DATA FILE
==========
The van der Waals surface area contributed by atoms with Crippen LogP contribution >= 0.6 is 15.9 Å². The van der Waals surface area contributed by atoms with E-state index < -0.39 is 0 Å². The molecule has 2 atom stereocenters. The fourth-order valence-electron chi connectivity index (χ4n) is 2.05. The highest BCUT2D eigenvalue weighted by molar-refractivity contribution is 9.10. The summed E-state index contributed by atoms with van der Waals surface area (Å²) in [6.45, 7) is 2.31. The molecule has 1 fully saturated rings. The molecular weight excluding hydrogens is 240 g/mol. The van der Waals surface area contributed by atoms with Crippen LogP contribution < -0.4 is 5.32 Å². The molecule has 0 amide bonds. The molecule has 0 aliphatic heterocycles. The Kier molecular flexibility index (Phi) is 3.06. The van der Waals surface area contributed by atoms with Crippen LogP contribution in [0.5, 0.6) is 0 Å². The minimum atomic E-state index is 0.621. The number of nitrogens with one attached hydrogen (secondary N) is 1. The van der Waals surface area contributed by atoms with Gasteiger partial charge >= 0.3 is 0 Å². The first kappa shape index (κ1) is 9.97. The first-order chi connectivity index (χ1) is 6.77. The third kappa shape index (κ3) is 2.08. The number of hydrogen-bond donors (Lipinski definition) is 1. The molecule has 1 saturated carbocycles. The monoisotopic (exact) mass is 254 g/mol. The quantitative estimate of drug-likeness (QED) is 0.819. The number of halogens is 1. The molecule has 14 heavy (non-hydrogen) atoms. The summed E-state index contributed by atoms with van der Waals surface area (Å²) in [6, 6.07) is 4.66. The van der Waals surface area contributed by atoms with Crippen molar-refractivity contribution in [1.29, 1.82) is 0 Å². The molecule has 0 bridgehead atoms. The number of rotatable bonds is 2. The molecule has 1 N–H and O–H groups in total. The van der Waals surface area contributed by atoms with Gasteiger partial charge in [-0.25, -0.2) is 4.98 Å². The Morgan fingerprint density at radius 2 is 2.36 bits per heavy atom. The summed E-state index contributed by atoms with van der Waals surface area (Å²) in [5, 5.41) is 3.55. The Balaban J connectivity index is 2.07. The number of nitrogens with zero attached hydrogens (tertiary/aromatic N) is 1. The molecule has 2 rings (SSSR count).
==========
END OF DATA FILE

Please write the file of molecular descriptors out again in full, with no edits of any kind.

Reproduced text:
The van der Waals surface area contributed by atoms with Crippen LogP contribution >= 0.6 is 15.9 Å². The van der Waals surface area contributed by atoms with E-state index < -0.39 is 0 Å². The molecule has 2 atom stereocenters. The fourth-order valence-electron chi connectivity index (χ4n) is 2.05. The highest BCUT2D eigenvalue weighted by molar-refractivity contribution is 9.10. The summed E-state index contributed by atoms with van der Waals surface area (Å²) in [6.45, 7) is 2.31. The molecule has 1 fully saturated rings. The molecular weight excluding hydrogens is 240 g/mol. The van der Waals surface area contributed by atoms with Crippen LogP contribution < -0.4 is 5.32 Å². The molecule has 0 amide bonds. The molecule has 0 aliphatic heterocycles. The Kier molecular flexibility index (Phi) is 3.06. The van der Waals surface area contributed by atoms with Crippen LogP contribution in [0.5, 0.6) is 0 Å². The minimum atomic E-state index is 0.621. The number of nitrogens with one attached hydrogen (secondary N) is 1. The van der Waals surface area contributed by atoms with Gasteiger partial charge >= 0.3 is 0 Å². The first kappa shape index (κ1) is 9.97. The first-order chi connectivity index (χ1) is 6.77. The third kappa shape index (κ3) is 2.08. The number of hydrogen-bond donors (Lipinski definition) is 1. The molecule has 1 saturated carbocycles. The monoisotopic (exact) mass is 254 g/mol. The quantitative estimate of drug-likeness (QED) is 0.819. The number of halogens is 1. The molecule has 14 heavy (non-hydrogen) atoms. The summed E-state index contributed by atoms with van der Waals surface area (Å²) in [6, 6.07) is 4.66. The van der Waals surface area contributed by atoms with Crippen molar-refractivity contribution in [1.29, 1.82) is 0 Å². The molecule has 0 bridgehead atoms. The number of rotatable bonds is 2. The molecule has 1 N–H and O–H groups in total. The van der Waals surface area contributed by atoms with Gasteiger partial charge in [-0.25, -0.2) is 4.98 Å². The Morgan fingerprint density at radius 2 is 2.36 bits per heavy atom. The summed E-state index contributed by atoms with van der Waals surface area (Å²) in [5, 5.41) is 3.55. The Balaban J connectivity index is 2.07. The number of nitrogens with zero attached hydrogens (tertiary/aromatic N) is 1. The molecule has 2 rings (SSSR count).